What are some ways we can prepare ourselves each week to receive Holy Communion?
Describe purgatory according to Mother Loyola.  Describe heaven.
How does the description of heaven differ between First Communion and Pilgrim's Progress?

Tell me what you know about the desert: its people, its geography, its animals.
Fill in the map of Europe/Asia paying careful attention to spelling for all countries.
Tell me about the war between Genoa and Venice.  How did Marco Polo get taken prisoner?
What do you think was the most interesting sight of all his travels?
Draw a map of our backyard, labeling as many plants as you can.

Nature Study:
Sketch three wildflowers we saw this term from memory and describe where we saw them growing.
Sketch one new bird we saw this term from memory.  Tell me about its call if you can.
Draw a map of <local county park>, noting the presence of wildflowers and other natural features.

Complete your sketch of a human nose, as assigned by your teacher.

Music Study:
Tell me a favorite scene from Opal Wheeler's Handel.
Hum the theme from one of the Handel selections we enjoyed this term.

Picture Study:
Choose one of Georgia O'Keefe's paintings and describe it as well as you can.
Choose an item to paint up-close using O'Keeffe's style.

Some Answers   (For any written work, I spelled words for the children when asked.)

John Henry from American Tall Tales, by Vincent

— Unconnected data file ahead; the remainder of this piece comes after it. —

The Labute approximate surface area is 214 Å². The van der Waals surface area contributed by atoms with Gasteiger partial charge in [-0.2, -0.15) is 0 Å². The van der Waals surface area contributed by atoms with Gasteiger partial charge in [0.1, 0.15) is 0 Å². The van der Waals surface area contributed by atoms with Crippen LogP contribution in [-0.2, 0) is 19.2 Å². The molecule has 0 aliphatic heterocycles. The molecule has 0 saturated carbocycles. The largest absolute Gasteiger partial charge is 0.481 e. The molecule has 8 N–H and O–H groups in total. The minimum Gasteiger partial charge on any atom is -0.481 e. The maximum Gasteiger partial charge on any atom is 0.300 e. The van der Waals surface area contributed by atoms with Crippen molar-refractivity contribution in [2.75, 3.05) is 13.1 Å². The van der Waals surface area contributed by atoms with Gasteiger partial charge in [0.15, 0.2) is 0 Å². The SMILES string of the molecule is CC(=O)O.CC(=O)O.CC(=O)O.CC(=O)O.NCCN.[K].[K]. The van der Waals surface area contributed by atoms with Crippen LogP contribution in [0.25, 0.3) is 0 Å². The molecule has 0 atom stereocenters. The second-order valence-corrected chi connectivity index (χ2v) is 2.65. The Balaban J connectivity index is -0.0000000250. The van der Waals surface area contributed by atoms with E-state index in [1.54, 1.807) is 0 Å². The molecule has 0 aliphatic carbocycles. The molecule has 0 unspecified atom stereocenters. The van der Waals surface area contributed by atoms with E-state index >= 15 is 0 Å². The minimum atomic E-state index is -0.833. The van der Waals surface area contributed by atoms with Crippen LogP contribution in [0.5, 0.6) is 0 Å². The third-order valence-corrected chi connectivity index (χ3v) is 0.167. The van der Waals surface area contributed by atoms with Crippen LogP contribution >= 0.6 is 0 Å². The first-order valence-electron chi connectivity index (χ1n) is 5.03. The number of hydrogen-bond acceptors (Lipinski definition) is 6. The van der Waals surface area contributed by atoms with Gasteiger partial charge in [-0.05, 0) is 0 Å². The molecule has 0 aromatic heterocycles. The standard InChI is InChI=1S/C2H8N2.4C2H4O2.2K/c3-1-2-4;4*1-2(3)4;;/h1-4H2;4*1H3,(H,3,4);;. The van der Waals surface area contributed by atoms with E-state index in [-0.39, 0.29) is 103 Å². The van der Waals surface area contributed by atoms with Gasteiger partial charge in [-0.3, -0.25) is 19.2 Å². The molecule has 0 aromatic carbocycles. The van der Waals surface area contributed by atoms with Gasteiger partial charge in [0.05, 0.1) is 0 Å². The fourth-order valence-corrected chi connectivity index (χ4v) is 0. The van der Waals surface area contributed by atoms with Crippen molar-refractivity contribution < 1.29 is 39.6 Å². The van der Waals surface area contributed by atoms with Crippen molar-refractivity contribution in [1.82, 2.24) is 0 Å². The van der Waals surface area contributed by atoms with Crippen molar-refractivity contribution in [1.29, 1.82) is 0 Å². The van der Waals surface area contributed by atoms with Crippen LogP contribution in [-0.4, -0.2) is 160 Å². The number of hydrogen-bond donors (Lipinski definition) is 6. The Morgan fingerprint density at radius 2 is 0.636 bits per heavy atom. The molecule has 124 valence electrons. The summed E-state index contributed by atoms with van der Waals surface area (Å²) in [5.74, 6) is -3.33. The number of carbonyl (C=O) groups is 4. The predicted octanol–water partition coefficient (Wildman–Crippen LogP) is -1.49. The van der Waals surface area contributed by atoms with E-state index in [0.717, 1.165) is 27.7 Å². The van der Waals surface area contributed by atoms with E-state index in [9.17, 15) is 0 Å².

First thing John Henry reached for was a hammer, and afterward, when he was old enough to talk, he said that he had been born with a hammer in his hand.  When he was old enough to hold a hammer, he practicing swinging it.  One day, he had a dream that he was working for a railroad company.  There was a war at that time, but when it ended, John Henry decided to be a railroad worker.  When he came there, he saw other men working, and also he saw lots of hammers lying by the fire.  He picked up one that weighed twenty pounds, but he thought it was too light.  Then he picked up another that weighed seventy.  Then he asked someone to hold the stake for him, but no one wanted to because they were afraid that he might hit them.  But a little man called Lee Willy offered to hold it.  The other ones jeered at him and asked if he wanted to be crushed to death.  Lee Willy just ignored them, and soon John Henry had a lot of stakes in the ground.  From then on, Lee Willy was John Henry's helper.  One day a man came to the captain and said that he had built a machine that could work much faster than his workers on the railroad.  But the captain said, "I don't need any machine with my John Henry."  But the other man said, "I'll make a bet with you: if John Henry can beat my machine, then I'll give it to you for free."  And if the machine won, the captain would have to buy his machine.  The  agreed for them to see who could dig the longest tunnel in a day.  Both of htem started.  At first Lee Willy was pale because the machine was ahead.  But then he told John Henry that the machine had to stop to fix a new drill because the other one had broke.  But then it started again, and Lee Willy said, "You're at least two inches ahead."  Finally there were only ten minutes left, and John Henry kept on going and told Lee Willy to sing him a song.  Lee Willy tried to sing as best he could with sweat dripping down his own face as he put in a new drill.  Finally a gun fired, which meant it was the end of the contest, and the judges ran forward to measure.  They came back and it was said that John Henry had beat the machine by four feet.  After that John Henry lied down and looked at the sky.  He said he would die with a hammer in his hand, and then he died.